Which Joe gave his name to ‘sloppy joes’? We look at five interesting sandwiches and their lexical origins.
A mainly ground-dwelling songbird of open country, typically having brown streaky plumage.
- ‘In addition, killdeer, pipits and some shorebirds visit the grassy areas of landfills.’
- ‘I have seen them feeding at the tidemark with snow buntings and pipits and they also find seeds in the marram hills.’
- ‘Skylarks, wheatears, pipits and greylag geese fill any silences that remain.’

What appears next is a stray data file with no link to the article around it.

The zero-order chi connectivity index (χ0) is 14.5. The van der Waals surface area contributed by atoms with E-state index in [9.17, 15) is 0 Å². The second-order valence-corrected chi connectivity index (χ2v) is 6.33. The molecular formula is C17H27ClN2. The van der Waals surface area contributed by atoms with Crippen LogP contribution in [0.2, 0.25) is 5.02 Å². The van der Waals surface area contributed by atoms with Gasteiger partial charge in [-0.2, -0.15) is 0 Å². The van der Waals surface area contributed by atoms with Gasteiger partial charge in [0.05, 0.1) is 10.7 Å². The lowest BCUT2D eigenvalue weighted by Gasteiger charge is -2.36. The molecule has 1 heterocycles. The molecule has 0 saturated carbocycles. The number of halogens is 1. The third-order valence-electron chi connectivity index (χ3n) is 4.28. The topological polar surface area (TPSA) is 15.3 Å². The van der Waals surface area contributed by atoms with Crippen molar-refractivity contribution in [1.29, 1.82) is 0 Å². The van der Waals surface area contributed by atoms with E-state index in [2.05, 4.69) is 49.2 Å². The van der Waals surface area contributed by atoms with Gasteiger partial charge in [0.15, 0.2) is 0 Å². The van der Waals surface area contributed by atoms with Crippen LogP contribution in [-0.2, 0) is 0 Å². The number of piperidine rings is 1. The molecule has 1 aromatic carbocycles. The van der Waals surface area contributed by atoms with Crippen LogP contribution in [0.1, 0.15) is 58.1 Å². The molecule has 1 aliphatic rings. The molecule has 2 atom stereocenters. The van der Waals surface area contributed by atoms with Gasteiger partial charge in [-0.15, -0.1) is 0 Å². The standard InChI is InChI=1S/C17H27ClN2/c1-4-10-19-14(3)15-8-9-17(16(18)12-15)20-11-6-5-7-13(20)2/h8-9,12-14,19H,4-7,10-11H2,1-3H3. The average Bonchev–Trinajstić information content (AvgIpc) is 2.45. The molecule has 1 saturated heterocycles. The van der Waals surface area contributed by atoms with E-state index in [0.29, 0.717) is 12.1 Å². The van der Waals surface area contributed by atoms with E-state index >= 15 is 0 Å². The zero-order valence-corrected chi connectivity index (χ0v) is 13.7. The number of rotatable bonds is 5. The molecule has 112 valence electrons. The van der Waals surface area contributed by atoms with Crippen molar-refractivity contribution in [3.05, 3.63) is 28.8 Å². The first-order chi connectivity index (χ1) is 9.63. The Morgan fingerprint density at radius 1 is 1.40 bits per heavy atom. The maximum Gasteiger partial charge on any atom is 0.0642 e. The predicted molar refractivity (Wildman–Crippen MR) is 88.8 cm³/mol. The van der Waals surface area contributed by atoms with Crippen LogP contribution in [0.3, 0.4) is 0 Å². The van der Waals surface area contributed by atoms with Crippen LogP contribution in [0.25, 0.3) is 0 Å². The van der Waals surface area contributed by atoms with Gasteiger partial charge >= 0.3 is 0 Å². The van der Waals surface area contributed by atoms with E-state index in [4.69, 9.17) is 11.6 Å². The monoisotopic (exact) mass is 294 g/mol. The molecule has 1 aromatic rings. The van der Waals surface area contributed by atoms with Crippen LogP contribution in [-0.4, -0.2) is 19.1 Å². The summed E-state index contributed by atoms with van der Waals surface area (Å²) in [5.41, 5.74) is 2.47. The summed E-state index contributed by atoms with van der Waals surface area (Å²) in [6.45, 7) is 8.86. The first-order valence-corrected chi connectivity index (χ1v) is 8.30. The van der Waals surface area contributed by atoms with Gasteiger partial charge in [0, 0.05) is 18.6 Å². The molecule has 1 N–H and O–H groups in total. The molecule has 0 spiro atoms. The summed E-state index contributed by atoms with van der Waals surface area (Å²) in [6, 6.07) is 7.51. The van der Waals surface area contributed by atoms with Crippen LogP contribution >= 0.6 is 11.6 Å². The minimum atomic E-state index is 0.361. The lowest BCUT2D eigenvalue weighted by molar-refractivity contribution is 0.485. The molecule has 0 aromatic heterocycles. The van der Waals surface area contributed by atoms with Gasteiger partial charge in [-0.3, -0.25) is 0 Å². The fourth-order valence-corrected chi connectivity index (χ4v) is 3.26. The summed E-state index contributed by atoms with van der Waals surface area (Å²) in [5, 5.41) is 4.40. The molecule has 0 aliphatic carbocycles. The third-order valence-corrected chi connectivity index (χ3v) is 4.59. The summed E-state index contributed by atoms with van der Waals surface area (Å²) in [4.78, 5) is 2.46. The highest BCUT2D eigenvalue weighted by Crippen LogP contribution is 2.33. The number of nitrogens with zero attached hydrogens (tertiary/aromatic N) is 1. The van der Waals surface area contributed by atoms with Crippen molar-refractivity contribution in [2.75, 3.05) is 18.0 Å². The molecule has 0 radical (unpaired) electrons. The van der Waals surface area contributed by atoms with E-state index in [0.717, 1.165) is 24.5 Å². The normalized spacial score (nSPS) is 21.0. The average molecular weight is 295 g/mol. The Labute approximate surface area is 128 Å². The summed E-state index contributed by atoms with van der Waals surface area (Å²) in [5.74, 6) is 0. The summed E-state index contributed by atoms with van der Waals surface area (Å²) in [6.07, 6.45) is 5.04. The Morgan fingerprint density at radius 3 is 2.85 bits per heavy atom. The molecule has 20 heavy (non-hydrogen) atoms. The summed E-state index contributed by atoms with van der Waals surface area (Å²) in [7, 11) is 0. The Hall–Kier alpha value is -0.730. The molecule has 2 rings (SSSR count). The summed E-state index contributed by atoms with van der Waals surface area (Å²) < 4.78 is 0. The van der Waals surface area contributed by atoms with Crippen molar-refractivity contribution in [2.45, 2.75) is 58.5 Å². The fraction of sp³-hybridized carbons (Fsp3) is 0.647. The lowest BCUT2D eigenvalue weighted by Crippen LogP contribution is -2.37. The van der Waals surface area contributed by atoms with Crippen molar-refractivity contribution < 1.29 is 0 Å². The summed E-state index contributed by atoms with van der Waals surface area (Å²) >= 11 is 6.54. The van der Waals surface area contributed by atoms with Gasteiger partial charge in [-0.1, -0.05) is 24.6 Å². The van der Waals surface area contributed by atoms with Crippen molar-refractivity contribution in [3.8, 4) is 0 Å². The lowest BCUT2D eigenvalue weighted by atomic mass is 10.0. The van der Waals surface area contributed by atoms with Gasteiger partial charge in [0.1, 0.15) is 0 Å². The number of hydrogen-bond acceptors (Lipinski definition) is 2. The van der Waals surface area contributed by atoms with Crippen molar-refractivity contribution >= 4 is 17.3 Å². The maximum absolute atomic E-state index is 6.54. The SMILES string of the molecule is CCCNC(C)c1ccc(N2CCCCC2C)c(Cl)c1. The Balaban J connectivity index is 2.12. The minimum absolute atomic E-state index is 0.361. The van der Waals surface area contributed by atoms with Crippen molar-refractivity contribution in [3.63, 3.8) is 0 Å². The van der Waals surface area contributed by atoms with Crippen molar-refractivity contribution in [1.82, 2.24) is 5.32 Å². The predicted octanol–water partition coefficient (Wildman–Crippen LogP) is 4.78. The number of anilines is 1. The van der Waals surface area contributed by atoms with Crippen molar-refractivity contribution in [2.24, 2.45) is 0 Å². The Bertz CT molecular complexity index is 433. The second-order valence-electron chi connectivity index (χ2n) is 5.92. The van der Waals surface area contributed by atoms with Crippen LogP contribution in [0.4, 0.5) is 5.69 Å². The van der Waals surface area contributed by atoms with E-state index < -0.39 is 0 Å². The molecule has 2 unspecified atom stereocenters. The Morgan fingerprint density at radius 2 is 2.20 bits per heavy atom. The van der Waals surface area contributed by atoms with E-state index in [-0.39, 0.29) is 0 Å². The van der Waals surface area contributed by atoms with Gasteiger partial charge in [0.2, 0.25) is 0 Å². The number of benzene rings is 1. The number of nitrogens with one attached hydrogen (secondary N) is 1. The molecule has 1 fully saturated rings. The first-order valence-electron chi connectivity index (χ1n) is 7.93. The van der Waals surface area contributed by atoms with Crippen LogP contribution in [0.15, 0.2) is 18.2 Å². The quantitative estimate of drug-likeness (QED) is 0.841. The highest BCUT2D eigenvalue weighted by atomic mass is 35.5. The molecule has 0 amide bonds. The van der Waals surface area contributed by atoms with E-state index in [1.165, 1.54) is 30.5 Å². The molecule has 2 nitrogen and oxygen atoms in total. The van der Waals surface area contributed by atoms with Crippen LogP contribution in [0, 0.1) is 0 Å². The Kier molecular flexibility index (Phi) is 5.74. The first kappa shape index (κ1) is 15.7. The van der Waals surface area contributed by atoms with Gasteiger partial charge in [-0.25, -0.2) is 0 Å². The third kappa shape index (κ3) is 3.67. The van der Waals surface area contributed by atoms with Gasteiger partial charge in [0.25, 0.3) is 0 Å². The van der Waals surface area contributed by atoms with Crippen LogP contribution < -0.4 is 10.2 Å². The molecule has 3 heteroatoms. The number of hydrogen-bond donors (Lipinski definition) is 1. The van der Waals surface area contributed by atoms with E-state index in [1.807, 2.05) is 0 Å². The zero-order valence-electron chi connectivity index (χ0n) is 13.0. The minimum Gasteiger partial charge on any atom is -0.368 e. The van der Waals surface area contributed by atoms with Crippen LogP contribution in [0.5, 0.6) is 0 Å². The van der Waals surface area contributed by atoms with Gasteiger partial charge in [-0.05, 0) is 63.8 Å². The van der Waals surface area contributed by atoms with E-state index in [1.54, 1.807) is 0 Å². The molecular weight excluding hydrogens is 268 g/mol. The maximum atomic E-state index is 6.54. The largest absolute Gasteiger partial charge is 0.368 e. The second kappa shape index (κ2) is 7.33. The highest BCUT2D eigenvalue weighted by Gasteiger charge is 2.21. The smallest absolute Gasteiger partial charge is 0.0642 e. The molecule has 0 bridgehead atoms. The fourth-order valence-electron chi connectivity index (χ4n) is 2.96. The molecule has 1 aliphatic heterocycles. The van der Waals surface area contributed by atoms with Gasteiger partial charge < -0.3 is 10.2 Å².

- ‘Most observations relate to larks, pipits and finches but kestrels are capable of taking such quarry as fieldfares, turtle doves and lapwing.’
- ‘The pipit flew overhead in noisy flocks and actually landed in the short grass long enough for the group to deploy a couple of scopes.’
Mid 18th century: probably imitative.
We take a look at several popular, though confusing, punctuation marks.
From Afghanistan to Zimbabwe, discover surprising and intriguing language facts from around the globe.
The definitions of ‘buddy’ and ‘bro’ in the OED have recently been revised. We explore their history and increase in popularity.